Ten weeks after an explosion crippled a key natural gas takeaway route out of the Marcellus/Utica, the capacity finally has been fully restored. Texas Eastern Transmission two days ago said it’s lifting all restrictions on the affected section of pipe. The outage began on January 21 and partial service resumed eight days later, but TETCO’s Northeast production receipts during the event averaged about 700 MMcf/d lower than usual and the line’s flows to the Gulf Coast were cut by 30-40%. That, along with two severe polar-vortex periods in January that overlapped with the outage, caused a reshuffling of flows across other pipelines in the region. Today, we wrap up this series with a look at the implications of the outage on the Northeast gas market and what to expect now that it’s ended.
A primary focus of E&Ps during the Shale Era has been driving down the cost of drilling and completing wells — doing so lowers producers’ break-even costs and increases their profitability. With the volumes of frac sand being used in the Permian and many other plays having grown dramatically in the past five years, a big push is on not only to minimize the cost of the sand itself, but to maximize the efficiency of sand delivery and sand management at the well site. All this has been spurring E&Ps to assume responsibility from oilfield service companies for the frac sand supply chain — anything from directly sourcing the sand to managing “last-mile” logistics. Today, we continue our series on the rapidly changing frac-sand world, this time concentrating on producers’ growing involvement in sand procurement and management.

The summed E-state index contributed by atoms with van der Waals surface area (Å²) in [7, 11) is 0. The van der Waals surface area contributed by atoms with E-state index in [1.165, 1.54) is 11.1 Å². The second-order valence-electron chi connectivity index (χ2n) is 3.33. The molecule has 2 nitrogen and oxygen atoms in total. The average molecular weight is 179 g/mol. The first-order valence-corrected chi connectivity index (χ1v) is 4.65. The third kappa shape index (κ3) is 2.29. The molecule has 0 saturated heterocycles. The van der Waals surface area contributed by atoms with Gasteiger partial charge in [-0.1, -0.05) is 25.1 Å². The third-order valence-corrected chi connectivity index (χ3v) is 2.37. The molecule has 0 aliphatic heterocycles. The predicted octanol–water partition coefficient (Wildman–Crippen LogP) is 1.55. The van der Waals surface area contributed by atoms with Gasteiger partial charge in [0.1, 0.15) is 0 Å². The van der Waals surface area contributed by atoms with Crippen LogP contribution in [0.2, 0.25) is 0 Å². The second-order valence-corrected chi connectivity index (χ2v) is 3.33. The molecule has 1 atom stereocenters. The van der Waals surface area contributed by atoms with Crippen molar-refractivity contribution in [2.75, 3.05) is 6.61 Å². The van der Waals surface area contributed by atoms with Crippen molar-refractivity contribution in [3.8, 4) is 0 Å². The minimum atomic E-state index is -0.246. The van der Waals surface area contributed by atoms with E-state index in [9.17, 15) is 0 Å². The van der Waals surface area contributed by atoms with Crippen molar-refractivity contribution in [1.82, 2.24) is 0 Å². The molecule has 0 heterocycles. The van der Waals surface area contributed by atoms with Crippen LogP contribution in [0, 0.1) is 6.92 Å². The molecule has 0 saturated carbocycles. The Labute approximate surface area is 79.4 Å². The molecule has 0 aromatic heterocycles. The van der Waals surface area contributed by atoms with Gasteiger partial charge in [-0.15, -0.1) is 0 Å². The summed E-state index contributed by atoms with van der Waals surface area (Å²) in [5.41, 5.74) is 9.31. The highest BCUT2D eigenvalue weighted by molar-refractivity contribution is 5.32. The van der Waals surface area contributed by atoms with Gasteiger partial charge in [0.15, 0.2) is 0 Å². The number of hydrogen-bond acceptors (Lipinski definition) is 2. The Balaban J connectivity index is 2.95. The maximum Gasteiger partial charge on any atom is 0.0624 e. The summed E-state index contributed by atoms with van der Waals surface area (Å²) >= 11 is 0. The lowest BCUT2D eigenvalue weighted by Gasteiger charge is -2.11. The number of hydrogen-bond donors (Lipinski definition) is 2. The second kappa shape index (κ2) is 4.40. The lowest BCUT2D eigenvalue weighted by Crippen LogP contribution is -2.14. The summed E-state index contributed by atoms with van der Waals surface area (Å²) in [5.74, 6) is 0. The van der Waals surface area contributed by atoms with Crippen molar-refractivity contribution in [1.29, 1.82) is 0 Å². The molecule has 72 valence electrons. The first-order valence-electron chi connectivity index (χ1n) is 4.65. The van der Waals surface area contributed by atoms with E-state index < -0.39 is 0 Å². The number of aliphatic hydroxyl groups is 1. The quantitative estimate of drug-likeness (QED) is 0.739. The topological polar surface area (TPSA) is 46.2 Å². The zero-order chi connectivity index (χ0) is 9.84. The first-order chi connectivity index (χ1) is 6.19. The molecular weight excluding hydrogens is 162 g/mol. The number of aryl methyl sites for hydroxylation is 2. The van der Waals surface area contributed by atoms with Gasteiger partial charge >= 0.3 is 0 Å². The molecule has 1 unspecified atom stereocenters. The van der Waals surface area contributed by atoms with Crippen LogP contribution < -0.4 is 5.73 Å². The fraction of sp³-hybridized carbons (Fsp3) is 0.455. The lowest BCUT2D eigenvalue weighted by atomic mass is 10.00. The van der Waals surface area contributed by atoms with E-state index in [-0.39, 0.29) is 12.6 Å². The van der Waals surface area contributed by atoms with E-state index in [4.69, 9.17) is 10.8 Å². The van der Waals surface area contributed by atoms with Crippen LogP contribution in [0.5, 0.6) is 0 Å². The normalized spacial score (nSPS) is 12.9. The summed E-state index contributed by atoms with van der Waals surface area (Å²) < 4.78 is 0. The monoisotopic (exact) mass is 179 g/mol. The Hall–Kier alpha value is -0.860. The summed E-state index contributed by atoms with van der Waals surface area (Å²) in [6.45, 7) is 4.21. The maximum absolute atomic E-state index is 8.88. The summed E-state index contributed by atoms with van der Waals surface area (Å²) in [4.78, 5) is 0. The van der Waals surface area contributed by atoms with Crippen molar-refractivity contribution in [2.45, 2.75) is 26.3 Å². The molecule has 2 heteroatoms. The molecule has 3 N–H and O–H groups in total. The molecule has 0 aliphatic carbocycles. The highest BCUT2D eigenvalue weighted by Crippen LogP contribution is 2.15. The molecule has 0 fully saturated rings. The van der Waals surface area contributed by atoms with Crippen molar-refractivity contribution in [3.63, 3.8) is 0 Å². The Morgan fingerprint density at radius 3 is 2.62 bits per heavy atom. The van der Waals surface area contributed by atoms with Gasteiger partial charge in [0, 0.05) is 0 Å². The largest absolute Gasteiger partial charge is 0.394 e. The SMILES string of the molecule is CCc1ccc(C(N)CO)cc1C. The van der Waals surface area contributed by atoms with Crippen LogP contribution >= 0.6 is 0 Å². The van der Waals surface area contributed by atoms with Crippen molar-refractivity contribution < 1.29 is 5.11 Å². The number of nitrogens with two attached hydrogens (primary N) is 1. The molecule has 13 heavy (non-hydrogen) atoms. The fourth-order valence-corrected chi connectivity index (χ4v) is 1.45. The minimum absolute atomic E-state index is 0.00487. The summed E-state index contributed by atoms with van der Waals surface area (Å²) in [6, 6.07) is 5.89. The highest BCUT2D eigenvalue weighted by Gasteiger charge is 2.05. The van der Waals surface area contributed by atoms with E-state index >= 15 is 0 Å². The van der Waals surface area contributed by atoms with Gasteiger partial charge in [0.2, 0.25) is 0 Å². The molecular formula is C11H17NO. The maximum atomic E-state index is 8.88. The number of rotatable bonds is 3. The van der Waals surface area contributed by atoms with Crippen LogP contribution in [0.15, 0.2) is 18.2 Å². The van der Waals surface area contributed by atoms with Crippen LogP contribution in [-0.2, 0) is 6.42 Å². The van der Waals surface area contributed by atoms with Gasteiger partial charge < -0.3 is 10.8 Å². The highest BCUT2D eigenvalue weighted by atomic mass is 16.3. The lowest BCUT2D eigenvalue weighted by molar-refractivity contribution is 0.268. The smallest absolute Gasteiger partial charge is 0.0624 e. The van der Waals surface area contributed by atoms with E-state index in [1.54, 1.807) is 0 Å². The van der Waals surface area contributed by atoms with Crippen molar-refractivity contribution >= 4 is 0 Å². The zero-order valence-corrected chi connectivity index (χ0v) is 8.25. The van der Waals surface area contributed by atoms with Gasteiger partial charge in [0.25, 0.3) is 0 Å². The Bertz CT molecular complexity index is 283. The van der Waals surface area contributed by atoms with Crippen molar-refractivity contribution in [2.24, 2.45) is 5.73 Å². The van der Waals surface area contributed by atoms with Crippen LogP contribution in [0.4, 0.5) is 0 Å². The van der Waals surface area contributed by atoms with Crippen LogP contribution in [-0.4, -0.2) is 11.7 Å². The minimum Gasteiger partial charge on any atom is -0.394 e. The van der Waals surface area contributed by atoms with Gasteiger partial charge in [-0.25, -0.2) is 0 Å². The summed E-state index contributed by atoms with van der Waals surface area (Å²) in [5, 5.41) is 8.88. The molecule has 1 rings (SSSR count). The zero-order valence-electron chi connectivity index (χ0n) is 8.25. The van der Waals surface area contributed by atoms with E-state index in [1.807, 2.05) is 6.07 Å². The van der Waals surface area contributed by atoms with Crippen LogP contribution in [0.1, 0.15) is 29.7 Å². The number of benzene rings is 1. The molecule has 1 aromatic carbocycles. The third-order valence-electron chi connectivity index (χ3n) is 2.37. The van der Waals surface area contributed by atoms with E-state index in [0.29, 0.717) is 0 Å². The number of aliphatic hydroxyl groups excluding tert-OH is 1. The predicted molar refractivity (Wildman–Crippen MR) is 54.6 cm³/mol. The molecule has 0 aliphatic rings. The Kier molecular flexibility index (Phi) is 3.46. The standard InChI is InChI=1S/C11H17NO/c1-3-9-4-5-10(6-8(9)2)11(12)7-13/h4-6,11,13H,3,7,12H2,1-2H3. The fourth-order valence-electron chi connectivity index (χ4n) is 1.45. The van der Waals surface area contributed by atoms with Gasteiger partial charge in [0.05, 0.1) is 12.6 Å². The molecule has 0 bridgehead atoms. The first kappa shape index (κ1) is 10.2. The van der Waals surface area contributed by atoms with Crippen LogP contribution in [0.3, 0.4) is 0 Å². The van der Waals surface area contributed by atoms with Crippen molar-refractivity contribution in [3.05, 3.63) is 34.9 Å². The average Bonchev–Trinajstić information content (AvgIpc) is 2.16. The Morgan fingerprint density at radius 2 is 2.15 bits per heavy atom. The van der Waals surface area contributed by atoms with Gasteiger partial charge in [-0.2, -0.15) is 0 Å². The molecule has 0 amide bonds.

Crude oil and natural gas prices went through a lot of ups and downs in the 2014-18 period, but the general trend was down. The average price of WTI crude topped $100/bbl in the first half of 2014; by year-end 2018 it stood at $45/bbl. Similarly, the NYMEX natural gas price topped $6.00/MMBtu in early 2014 but fell to a low of about $2.50/MMBtu last year and averaged little more than $3.00/MMBtu. The 44 major U.S. E&P companies we track sought to weather this storm of declining prices by drastically repositioning their portfolios and slashing costs to stay competitive in a new, lower price environment. Their efforts appear to have worked: 2018 profits surged in comparison with 2017 results and approached returns recorded in 2014, when commodity prices were much higher. So why are E&P stock prices languishing? Today, we look at the divergence between investor sentiment and the actual financial performance of U.S. E&P companies.